Computing is all about transforming data. A wide variety of domains, such as multimedia, securities trading or compilers, allow decomposing the corresponding transformations into a sequence of well-defined steps. Moreover, these steps can be combined in different ways, perhaps omitting some or changing the order of others, producing different data processing pipelines tailored to a particular task at hand.

Consider your favorite compiler: it consists of a lexical and syntactical analyzer, a possible preprocessor, some optimization passes (which can be turned on or off), various optional static analysis features, a code generator, and so on. Yet, some of these steps might depend on each other, and some warnings might only make sense before certain other optimizations have happened.

In this post, we look at one way of representing those dependencies. Namely, dependencies are encoded in the types, allowing compile-time checking and serving as the code documentation.

The reader is assumed to be somewhat familiar with the `DataKinds`

and `TypeFamilies`

extensions,
but we will review some peculiarities.

Suppose we are writing a compiler for a System F-based language, with the following transformations:

- Prenex form conversion — moving all universal quantifiers to the front (so that, for example,
`∀a. [a] → ∀b. (a → b) → [b]`

becomes`∀a. ∀b. [a] → (a → b) → [b]`

). - Eta-expansion — turning partially applied functions to fully applied ones under a λ-abstraction (so
`map f`

becomes`λ xs. map f xs`

). - Monomorphization — applying the types to the polymorphic functions at compile-time
(turning
`map (+ 1) [1, 2, 3]`

into`mapInt (+ 1) [1, 2, 3]`

, where`mapInt`

only works with`Int`

s). - Defunctionalization — replacing functional arguments in higher-order functions with tags denoting the context of those functions (Wikipedia has a good article on this).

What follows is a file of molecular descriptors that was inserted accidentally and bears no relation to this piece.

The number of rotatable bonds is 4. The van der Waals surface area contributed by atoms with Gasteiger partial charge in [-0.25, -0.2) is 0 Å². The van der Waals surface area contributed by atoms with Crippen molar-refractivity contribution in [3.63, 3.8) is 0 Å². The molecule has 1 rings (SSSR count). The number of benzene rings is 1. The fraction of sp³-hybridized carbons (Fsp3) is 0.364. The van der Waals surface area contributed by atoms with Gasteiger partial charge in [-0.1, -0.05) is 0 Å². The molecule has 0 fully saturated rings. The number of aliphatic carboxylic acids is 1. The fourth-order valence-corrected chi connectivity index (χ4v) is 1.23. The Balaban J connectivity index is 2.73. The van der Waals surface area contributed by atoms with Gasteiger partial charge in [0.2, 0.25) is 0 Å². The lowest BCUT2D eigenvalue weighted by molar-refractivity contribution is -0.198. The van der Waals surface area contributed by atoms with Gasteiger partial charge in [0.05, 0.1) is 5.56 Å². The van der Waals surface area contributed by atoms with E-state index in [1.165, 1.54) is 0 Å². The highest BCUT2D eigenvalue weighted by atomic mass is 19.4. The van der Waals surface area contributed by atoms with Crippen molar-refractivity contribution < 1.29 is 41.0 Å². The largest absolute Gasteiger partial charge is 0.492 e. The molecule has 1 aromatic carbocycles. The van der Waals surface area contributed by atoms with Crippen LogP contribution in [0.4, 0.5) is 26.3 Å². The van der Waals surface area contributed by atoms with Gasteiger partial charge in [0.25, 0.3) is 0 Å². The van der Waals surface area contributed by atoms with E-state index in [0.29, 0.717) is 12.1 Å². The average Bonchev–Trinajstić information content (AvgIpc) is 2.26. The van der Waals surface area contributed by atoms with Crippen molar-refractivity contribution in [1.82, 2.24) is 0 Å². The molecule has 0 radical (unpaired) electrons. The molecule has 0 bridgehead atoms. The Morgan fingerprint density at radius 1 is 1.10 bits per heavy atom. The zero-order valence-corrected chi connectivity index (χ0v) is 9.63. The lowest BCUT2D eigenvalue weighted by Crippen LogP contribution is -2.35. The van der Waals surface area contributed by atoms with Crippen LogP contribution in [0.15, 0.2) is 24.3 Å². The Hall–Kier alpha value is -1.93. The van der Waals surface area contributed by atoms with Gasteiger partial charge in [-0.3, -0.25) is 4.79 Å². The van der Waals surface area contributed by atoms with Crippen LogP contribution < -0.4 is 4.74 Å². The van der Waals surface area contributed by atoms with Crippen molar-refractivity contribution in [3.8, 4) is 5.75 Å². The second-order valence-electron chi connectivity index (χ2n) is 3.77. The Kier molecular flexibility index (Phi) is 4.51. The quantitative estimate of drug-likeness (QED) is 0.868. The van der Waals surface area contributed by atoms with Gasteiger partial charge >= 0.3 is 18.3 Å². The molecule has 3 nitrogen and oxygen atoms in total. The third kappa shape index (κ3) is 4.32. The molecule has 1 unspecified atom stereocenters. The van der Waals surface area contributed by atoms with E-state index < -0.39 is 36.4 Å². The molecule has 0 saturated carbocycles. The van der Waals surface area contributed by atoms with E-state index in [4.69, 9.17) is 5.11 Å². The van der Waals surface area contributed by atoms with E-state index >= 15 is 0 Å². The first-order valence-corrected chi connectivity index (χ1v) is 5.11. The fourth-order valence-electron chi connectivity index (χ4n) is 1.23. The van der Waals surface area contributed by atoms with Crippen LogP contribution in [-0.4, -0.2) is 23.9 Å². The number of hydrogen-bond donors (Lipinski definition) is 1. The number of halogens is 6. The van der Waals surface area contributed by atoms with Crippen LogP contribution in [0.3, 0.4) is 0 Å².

These are expressed as functions:

```
prenex :: Program -> Program
etaExpand :: Program -> Program
monomorphize :: Program -> Program
defunctionalize :: Program -> Program
```

where `Program`

is the type of (abstract representations of) programs we are compiling.

Prenex conversion and eta-expansion do not have any requirements on the input program.
Monomorphization, conversely, is more easily expressed if the input is assumed to be in prenex form,
and defunctionalization assumes the input is eta-expanded and monomorphized.
But this is not obvious at all from the types above,
so our best bet would be to document the requirements in the comments
and hope the next person will read them.
Even then, however, GHC will not complain if we write `myPipeline = monomorphize . etaExpand`

despite it being incorrect, as we did not put the input into the prenex form!

How can we express these transformations to avoid missing any necessary steps? One way of doing this is via…

## Type-level tags

We assume some extensions are enabled:

```
{-# LANGUAGE ConstraintKinds #-}
{-# LANGUAGE DataKinds #-}
{-# LANGUAGE PolyKinds #-}
{-# LANGUAGE StandaloneKindSignatures #-}
{-# LANGUAGE TypeFamilies #-}
{-# LANGUAGE TypeOperators #-}
{-# LANGUAGE UndecidableInstances #-}
```

Then, we introduce a type `Xform'`

(the `'`

at the end will be handy later):

```
import Data.Kind (Type)
type Tags = [Type]
type Xform' :: Tags -> Tags -> Type -> Type -> Type
newtype Xform' requires provides a b = Xform (a -> b)
```

so `Xform' requires provides a b`

is really a function `a -> b`

under the hood,
but it also carries around in its type two lists:
its requirements on the input, and the guarantees it provides.

A transformation usually does not change the underlying type, so we also introduce a handy alias:

`type Xform requires provides a = Xform' requires provides a a`

Then the transformations above get the following types:

```
data Prenex
prenex :: Xform '[] '[Prenex] Program
data EtaExpanded
etaExpand :: Xform '[] '[EtaExpanded] Program
data Monomorphized
monomorphize :: Xform '[Prenex] '[Monomorphized] Program
data Defunctionalized
defunctionalize :: Xform '[EtaExpanded, Monomorphized] '[Defunctionalized] Program
```

Note that each tag (`Prenex`

, `EtaExpanded`

and so on) is a data type
that is defined separately, so the set of tags is open to extension.

In case you are curious about the `'`

syntax,
the tick before the lists
is the `DataKinds`

-enabled syntax to promote constructors to the “type level”.
So, while `[]`

is a *term* of *type* `[a]`

,
`'[]`

is a *type* of *kind* `[a]`

,
and `'[Prenex]`

is a *type* of *kind* `[Type]`

.
Compare that to `[Prenex]`

, which is a *type* of *kind* `Type`

.
We will also see the `:`

constructor promoted to the type level, as `':`

, later.

If you would like to play around with this, `ghci`

comes in handy,
with the `:t`

and `:k`

commands.
Try entering `:k [Prenex]`

and `:k '[Prenex]`

, for example!

Alright, we’ve already got the documentation at the type level! Now let’s see how to compose these transformations.

## Composition